- A-Z Animals
Procambarus clarkii, also known as Red Swamp Crayfish, is a freshwater crayfish species that is native to Northern America. They are known for their aggressive burrowing and can survive even if the water levels fluctuate drastically.
The crayfish is also known by other names like:
Adults grow about 3 – 5 inches in length and weigh around 50 – 80 grams. They are generally dark red in color with wedge-shaped black colored stripes in the abdomen region. They have moveable eyes and sharp snout on their head. Their cylindrical and segmented body is covered with thin and hard exoskeleton. They have five pairs of legs, out of which the first pair is a large pincher that is generally used for feeding purpose. The pinchers are generally narrow and long. They have long antennae which act as sensory organs for them. They also have five pairs of smaller appendages on the abdomen known as swimmerets. Its carapace is not separated from each other.
This species is native to South Central United States and North Eastern Mexico. Eastwards, their distribution goes up to Alabama, westwards it extends to Texas and towards north it goes to Illinois and Tennessee.
Outside its native range, this species has been introduced in various regions like Eastern Asia; Western, central and southern Europe; few regions of southern and eastern Africa and South and Central America. Till now, this creature has not been introduced to Antarctica and Australia.
Procambarus clarkii can be found in various kinds of freshwater habitats like streams, canals, lakes, slow moving rivers, swamps and marshes. They try to avoid streams and rivers having strong current.
During daytime, this creature hides itself under logs and rocks. They become active during night. This species molt their exoskeleton many times during their lifetime. They generally burrow to find food and moisture or sometimes just for playing with other arthropods. During the molting process, they do not engage themselves in the regular activity; rather they spend time in burrows. They generate a new exoskeleton under the old one. The newly generated soft endocuticle gets revealed once the old exoskeleton gets detached from the body. They go back to their regular activities once endocuticle gets hardened. This hardening process takes a lot of time.
This species can adapt and tolerate a wide range of aquatic conditions that includes extreme temperatures, low oxygen levels, moderate salinity and pollution. This creature thrives in shallow and warm wetland. It is preyed upon by fishes in large water bodies; hence they do not inhabit such large water bodies. During extreme cold and draught conditions, Procambarus clarkii hides itself in a burrow for survival.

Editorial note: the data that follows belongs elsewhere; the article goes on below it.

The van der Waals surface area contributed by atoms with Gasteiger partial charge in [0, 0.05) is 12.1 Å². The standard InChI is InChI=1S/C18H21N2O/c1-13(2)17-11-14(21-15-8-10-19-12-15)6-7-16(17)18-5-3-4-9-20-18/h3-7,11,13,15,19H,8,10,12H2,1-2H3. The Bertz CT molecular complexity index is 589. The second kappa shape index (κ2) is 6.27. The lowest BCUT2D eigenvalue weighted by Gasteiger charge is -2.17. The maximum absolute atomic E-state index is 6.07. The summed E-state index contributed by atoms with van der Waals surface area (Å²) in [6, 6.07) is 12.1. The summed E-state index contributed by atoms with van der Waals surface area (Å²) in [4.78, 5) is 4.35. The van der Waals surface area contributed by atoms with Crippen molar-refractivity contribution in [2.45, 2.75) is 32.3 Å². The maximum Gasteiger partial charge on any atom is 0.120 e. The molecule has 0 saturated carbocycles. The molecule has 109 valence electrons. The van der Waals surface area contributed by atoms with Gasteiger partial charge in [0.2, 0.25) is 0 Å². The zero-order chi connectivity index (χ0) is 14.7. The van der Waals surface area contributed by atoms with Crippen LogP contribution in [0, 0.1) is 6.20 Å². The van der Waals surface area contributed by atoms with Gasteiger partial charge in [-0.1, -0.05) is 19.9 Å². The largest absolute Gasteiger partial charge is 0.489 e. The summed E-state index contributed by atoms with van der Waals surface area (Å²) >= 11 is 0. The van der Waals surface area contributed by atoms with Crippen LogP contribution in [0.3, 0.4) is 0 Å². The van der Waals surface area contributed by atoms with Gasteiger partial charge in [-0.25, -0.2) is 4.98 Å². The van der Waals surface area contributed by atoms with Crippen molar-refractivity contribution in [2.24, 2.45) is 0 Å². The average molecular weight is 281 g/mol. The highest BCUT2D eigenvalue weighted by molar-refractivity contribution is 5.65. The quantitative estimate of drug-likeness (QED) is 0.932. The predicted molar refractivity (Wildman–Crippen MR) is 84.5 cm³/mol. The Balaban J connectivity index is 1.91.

Their breeding season starts in late autumn. If the climate permits, they can breed twice in a single year. Location of gonads is similar in both males and females. Testes are generally white in color, whereas ovaries are generally orange. Male releases the sperm cells by a pore at the base of the fifth pair of legs. Sperm enters the female body by the third pair of their walking legs. Eggs are fertilized internally. The number of eggs, produced by a female depends on the size of that female. Large female scan produce more than 500 eggs at a time. Newly hatched generally stay with their mothers for about two months. They go through the molting process before they become mature to fend for themselves. This crayfish reaches their maturity within three months. A recent research shows that this species may also reproduce by parthenogenesis.
In its natural habitat, they live for around 3 to 5 years.
This crayfish is preyed upon by large or medium sized fishes. At times their eggs are eaten up by fishes and large amphibians.
Procambarus clarkii is a carnivorous species. They feed on snails, tadpoles and insect larvae. When they face a scarcity of natural food resources, they are known to feed on worms and the remains of dead animals.
Though rare, but crayfish species are kept as pets. Here is a brief care sheet for this crayfish species-
Here are some interesting facts about this species:
This highly invasive species is confronted by ant threats. They are considered as Least Concerned by the International Union for Conservation of Nature (IUCN).
Here are some pictures of this creature: